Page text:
Edit: My mistake: those were taken as raw and converted to .jpg. What I did was convert straight to .jpg. I typically convert to .tiff first, and tinker with it in .tiff, and then I convert to .jpg. I just haven't set up my new ZoomBrowser to convert to .tiff yet. Anyway, let me know what you think. Thanks.
« Last Edit: January 07, 2009, 01:42:29 AM by JohnKoerner » Logged
Marlyn
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« Reply #14 on: January 07, 2009, 01:29:41 AM »
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What breed are those cats ?

I ask because the bottom one looks a lot like a NFC (Nowegian Forest Cat).

Mark
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JohnKoerner
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« Reply #15 on: January 07, 2009, 01:58:33 AM »
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Here is another shot from a more level perspective, taken at f/4 so as to show a more pronounced bokeh in the fore- and backgrounds.

It was taken in raw, processed in .tiff (sharpened a hair), and converted to .jpg and it is a pretty big file.

What do you honestly think of the lens quality? Bokeh?

(Taking into account I hardly know how to make the camera work yet  )

Thanks and goodnight for now ...

Jack
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Tony Beach
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« Reply #16 on: January 07, 2009, 02:32:59 AM »
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Quote from: JohnKoerner
Here are a couple more of a froggie

Oh, I really like that second shot.

Welcome to the club Jack, in no time you will being picking up the G9 (for old time's sake) and be baffled by it instead of the 50D.
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David Sutton
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« Reply #17 on: January 07, 2009, 04:11:09 AM »
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My biased opinion is you have a fine camera and a good copy of that lens Jack. You are going to have a lot of fun.
I don't know how what I'm using (40D and 70-200 with close up lens) compares to the 100mm, but I find I can't go under f16 much and have any depth of field at all. And to hand hold at that aperture I really have to use a flash, mounted on a bracket to get it off to the side, and use manual exposure and let the camera and flash sort it out. But I prefer your naturally lit shots to this the "flash look"
[attachment=10789:93.jpg]
[attachment=10788:_MG_8023.jpg]
even though I couldn't have got these in low light any other way.
BTW, have you tried live view yet for focusing? David
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jjj
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« Reply #18 on: January 07, 2009, 08:12:01 AM »
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Quote from: Marlyn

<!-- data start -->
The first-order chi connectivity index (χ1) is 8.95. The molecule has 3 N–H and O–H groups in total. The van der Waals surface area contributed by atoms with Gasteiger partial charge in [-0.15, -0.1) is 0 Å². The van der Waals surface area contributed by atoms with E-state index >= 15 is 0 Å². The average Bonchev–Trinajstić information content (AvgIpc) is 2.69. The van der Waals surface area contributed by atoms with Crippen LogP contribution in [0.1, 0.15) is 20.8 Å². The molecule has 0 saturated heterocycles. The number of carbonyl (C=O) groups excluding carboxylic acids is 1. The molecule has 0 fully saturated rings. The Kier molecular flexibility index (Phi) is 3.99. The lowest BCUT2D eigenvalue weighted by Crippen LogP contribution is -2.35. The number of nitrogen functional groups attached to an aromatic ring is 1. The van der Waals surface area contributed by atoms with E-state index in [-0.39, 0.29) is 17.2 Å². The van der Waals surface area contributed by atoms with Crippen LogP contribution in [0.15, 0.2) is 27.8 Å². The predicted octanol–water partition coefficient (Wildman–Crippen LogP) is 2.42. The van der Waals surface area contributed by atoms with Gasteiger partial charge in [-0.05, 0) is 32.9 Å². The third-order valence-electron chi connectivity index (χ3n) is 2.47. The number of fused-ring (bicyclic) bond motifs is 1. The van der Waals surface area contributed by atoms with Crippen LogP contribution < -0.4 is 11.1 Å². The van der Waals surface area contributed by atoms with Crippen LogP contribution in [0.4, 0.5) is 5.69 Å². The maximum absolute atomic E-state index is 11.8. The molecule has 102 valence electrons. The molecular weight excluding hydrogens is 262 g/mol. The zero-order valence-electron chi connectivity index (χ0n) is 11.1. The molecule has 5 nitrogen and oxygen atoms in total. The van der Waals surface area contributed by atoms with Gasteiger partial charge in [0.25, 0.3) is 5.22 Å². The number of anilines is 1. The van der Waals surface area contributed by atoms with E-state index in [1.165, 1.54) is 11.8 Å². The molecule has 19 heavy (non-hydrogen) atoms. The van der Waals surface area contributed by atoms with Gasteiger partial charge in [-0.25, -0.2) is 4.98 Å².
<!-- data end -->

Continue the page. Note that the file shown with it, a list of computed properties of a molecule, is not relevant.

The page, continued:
What breed are those cats ?

I ask because the bottom one looks a lot like a NFC (Nowegian Forest Cat).

Mark
Well spotted. We got him from the pets section of the local forum, as when we were looking for a cat last year, my girlfriend showed me a photo of 4 three day old kittens and I said I want the tabby one [as they are my favourite]. It was only on third visit when we went to finally take him home we were told he was a wegie.
He didn't get his huge fluffy tail and longer hair until later. So a bit of an unexpected bargain as he was free, rather than the usual 400+. Apparently the mum was a bit small for a wegie, so not good enough for official breeding!! I'd never heard of them before as I tend to have had waifs and strays before, but I highly recommend these cats.
Ianto, the rescue cat [the other moggy in shot] that we got at same time seems slightly Bengali, same beautiful eyes and a bit of a spotty tummy.
Loki, the wegie is a real character, more like a dippy scavenging mutt on speed than your average somnolent cat. He loves DIY, which is just as well as we had house gutted this year. Still growing and he's bigger than his parents already at 10 months and apparently wegies can keep growing for up to 4 years according to vet!!   .

 His tail is now bigger than he was then!


And to get back on topic here's the adjacent image from the flickr set


« Last Edit: January 07, 2009, 08:16:26 AM by jjj » Logged

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« Reply #19 on: January 07, 2009, 08:43:42 AM »
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Quote from: JohnKoerner
Here is another shot from a more level perspective, taken at f/4 so as to show a more pronounced bokeh in the fore- and backgrounds.

What do you honestly think of the lens quality? Bokeh?
I meant to shoot money like this
« Last Edit: January 07, 2009, 08:50:13 AM by jjj » Logged